Iatan 2

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Iatan 2 is an 850-megawatt (MW) coal-fired power station built next to the older Iatan Generating Station in Weston, Missouri.


The undated satellite photo below shows the power station north of Kansas City on the Missouri-Kansas border.

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In March 2007, KCP&L, the Sierra Club, and the Concerned Citizens of Platte County (CCPC) agreed to a legally binding contract that will run through 2015 and reduce emissions for the Kansas City-based utility, thus resolving four appeals and a six year dispute with the Sierra Club. KCP&L agreed to reduce overall carbon dioxide emissions by 20 percent by 2020 through legislative and regulatory changes that are yet to be determined, and also agreed to offset all greenhouse gas emissions at its Iatan 2 unit. This will be accomplished by adding 400 MW of wind power, and programs that will save 300 MW of energy demand. The measures will be initiated by 2010 and fully implemented by 2012.[1]

In May 2008, KCP&L released new cost estimates for plant, raising the cost 15 percent to almost $2 billion, and indicated it may increase the estimate again after the engineering analysis is complete. KCP&L expects to raise customers' electric rates by over 25 percent to cover costs of the new plant.[2]

The Kansas Electric Power Cooperative (KEPC), which wants to invest $55 million in the plant for a 3.5 percent share, was turned away by the Rural Utilities Service when the agency issued a moratorium on loans for new coal plants in early 2008. However, KEPC received alternate financing from the National Rural Utilities Cooperative Finance Corporation (CFC) at 2 percentage points higher than the original RUS loan.[3]

On January 13, 2010, KCP&L announced that construction of the new plant had fallen behind schedule. The company estimated that the plant could be in service two months later than expected. The delay could also push back a rate increase request filed in Kansas and slated for October 2010, and another to be filed in Missouri and slated for the first quarter of 2011.[4] On December 7, 2010, Governor Jay Nixon dedicated the Iatan 2 plant.[5]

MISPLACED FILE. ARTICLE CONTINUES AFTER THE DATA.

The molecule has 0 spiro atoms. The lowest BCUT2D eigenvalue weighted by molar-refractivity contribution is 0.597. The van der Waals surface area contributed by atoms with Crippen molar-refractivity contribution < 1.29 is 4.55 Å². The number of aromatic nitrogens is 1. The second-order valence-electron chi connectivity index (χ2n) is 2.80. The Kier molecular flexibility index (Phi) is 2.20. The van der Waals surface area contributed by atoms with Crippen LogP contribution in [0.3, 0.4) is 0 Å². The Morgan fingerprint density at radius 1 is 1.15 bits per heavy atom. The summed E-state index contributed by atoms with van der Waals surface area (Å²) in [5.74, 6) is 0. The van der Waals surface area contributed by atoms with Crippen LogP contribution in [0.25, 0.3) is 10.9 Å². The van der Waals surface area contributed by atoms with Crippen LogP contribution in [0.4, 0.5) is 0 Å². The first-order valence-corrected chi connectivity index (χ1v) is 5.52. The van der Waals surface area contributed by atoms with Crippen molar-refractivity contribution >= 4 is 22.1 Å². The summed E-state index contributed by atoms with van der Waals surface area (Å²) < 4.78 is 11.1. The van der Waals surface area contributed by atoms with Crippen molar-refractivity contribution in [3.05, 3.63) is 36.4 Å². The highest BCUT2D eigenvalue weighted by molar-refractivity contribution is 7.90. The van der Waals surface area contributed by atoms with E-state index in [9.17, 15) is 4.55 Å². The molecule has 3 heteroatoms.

Rate Increase

According to an August 2008 update by the Sierra Club, Platte County School district is concerned that KCP & Light is not paying enough taxes on its Iatan 2 unit. Given the rising costs of the plant construction, the school feels the amount that they are receiving will not be enough to offset the financial difficulties they will face once the new projects are completed.[6]

In April 2011, the Missouri Public Service Commission voted 5-0 to approve Kansas City Power & Light’s (KCP&L) request for a $34.8 million rate increase. KCP&L initially sought an increase of $92.1 million, stating higher than expected running costs of the new Iatan 2 plant as the primary reason for the increase request. Under the new agreement, which will go into effect May 4, 2011, roughly 350,000 customers in Kansas City will see an estimated increase in their monthly bill of $4.85 (5.23%). Starting in June 2011, customers once served by Aquila Inc.’s Missouri Public Service and St. Joseph Light and Power will also pay higher annual rates. This is the fourth rate increase KCP&L has been granted since 2005.[7]

Project Details

Sponsor: Kansas City Power & Light
Location: Weston, Platte County, MO
Coordinates: 39.449833, -94.978611
Capacity: 850 MW (The unit is registered as 914 MW with the EIA.[8])
Type: Supercritical
In service: 2010
Status: Operating


Citizen Groups



  1. "Environmental, Community Groups Announce Important Energy Agreement with Major Utility", Sierra Club press release, March 20, 2007.
  2. "Stopping the Coal Rush", Sierra Club, accessed January 2008. (This is a Sierra Club list of new coal plant proposals.)
  3. "Loss of federal loan fails to derail four other coal-fired power plants," Great Falls Tribune, October 19, 2008.
  4. Steve Everly, "Kansas City Power & Light's new coal plant is behind schedule," Kansas City Star, January 13, 2010.
  5. "Missouri Governor Dedicates KCP&L's Iatan 2 Power Plant," KCP&L press release, December 7, 2010
  6. "Stopping the Coal Rush", Sierra Club, accessed November 2008. (This is a Sierra Club list of new coal plant proposals.)
  7. "Stopping the Coal Rush" Sierra Club, accessed November 2011.
  8. Form EIA-860, US Energy Information Administration, 2012

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